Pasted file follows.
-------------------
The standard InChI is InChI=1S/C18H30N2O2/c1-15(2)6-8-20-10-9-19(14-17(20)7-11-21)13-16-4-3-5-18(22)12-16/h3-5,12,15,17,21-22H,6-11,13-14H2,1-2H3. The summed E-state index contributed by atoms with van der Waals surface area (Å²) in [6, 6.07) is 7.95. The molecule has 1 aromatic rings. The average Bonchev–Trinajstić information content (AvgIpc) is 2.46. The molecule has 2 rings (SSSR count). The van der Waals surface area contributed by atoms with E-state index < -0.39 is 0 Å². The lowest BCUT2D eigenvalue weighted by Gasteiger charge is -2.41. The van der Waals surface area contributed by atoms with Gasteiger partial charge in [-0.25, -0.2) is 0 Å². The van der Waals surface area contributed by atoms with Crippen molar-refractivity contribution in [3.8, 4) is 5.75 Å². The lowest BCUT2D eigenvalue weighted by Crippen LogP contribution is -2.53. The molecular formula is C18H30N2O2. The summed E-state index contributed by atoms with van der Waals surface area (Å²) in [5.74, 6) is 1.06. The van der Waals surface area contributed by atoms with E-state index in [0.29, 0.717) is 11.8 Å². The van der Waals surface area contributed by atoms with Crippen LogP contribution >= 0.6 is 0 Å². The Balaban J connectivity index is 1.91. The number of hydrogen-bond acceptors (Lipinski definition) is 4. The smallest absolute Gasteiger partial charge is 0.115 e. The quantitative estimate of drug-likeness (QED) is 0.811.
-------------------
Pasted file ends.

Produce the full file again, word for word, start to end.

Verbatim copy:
The standard InChI is InChI=1S/C18H30N2O2/c1-15(2)6-8-20-10-9-19(14-17(20)7-11-21)13-16-4-3-5-18(22)12-16/h3-5,12,15,17,21-22H,6-11,13-14H2,1-2H3. The summed E-state index contributed by atoms with van der Waals surface area (Å²) in [6, 6.07) is 7.95. The molecule has 1 aromatic rings. The average Bonchev–Trinajstić information content (AvgIpc) is 2.46. The molecule has 2 rings (SSSR count). The van der Waals surface area contributed by atoms with E-state index < -0.39 is 0 Å². The lowest BCUT2D eigenvalue weighted by Gasteiger charge is -2.41. The van der Waals surface area contributed by atoms with Gasteiger partial charge in [-0.25, -0.2) is 0 Å². The van der Waals surface area contributed by atoms with Crippen molar-refractivity contribution in [3.8, 4) is 5.75 Å². The lowest BCUT2D eigenvalue weighted by Crippen LogP contribution is -2.53. The molecular formula is C18H30N2O2. The summed E-state index contributed by atoms with van der Waals surface area (Å²) in [5.74, 6) is 1.06. The van der Waals surface area contributed by atoms with E-state index in [0.29, 0.717) is 11.8 Å². The van der Waals surface area contributed by atoms with Crippen LogP contribution >= 0.6 is 0 Å². The Balaban J connectivity index is 1.91. The number of hydrogen-bond acceptors (Lipinski definition) is 4. The smallest absolute Gasteiger partial charge is 0.115 e. The quantitative estimate of drug-likeness (QED) is 0.811.